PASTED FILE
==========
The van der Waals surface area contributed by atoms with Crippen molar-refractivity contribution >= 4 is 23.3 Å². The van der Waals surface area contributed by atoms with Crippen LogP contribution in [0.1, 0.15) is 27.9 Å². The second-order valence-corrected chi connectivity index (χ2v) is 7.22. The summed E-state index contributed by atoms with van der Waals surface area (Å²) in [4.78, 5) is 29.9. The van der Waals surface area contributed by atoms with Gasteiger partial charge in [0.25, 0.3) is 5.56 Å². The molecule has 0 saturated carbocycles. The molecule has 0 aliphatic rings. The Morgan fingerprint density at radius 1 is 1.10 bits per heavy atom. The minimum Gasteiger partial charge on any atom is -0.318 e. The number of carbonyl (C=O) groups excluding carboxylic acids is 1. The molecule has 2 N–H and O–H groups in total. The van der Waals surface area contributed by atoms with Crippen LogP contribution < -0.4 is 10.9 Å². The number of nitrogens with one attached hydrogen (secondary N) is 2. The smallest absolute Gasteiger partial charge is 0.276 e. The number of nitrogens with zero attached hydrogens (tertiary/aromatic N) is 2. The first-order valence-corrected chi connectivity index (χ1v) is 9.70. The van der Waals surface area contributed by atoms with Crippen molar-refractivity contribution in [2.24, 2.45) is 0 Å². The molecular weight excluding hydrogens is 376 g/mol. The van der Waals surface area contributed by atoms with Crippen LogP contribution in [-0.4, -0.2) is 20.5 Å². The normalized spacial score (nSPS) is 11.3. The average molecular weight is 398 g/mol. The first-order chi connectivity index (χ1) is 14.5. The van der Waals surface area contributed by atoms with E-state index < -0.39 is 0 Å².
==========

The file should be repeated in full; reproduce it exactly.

The van der Waals surface area contributed by atoms with Crippen molar-refractivity contribution >= 4 is 23.3 Å². The van der Waals surface area contributed by atoms with Crippen LogP contribution in [0.1, 0.15) is 27.9 Å². The second-order valence-corrected chi connectivity index (χ2v) is 7.22. The summed E-state index contributed by atoms with van der Waals surface area (Å²) in [4.78, 5) is 29.9. The van der Waals surface area contributed by atoms with Gasteiger partial charge in [0.25, 0.3) is 5.56 Å². The molecule has 0 saturated carbocycles. The molecule has 0 aliphatic rings. The Morgan fingerprint density at radius 1 is 1.10 bits per heavy atom. The minimum Gasteiger partial charge on any atom is -0.318 e. The number of carbonyl (C=O) groups excluding carboxylic acids is 1. The molecule has 2 N–H and O–H groups in total. The van der Waals surface area contributed by atoms with Crippen LogP contribution < -0.4 is 10.9 Å². The number of nitrogens with one attached hydrogen (secondary N) is 2. The smallest absolute Gasteiger partial charge is 0.276 e. The number of nitrogens with zero attached hydrogens (tertiary/aromatic N) is 2. The first-order valence-corrected chi connectivity index (χ1v) is 9.70. The van der Waals surface area contributed by atoms with Crippen molar-refractivity contribution in [2.24, 2.45) is 0 Å². The molecular weight excluding hydrogens is 376 g/mol. The van der Waals surface area contributed by atoms with Crippen LogP contribution in [-0.4, -0.2) is 20.5 Å². The normalized spacial score (nSPS) is 11.3. The average molecular weight is 398 g/mol. The first-order chi connectivity index (χ1) is 14.5. The van der Waals surface area contributed by atoms with E-state index < -0.39 is 0 Å².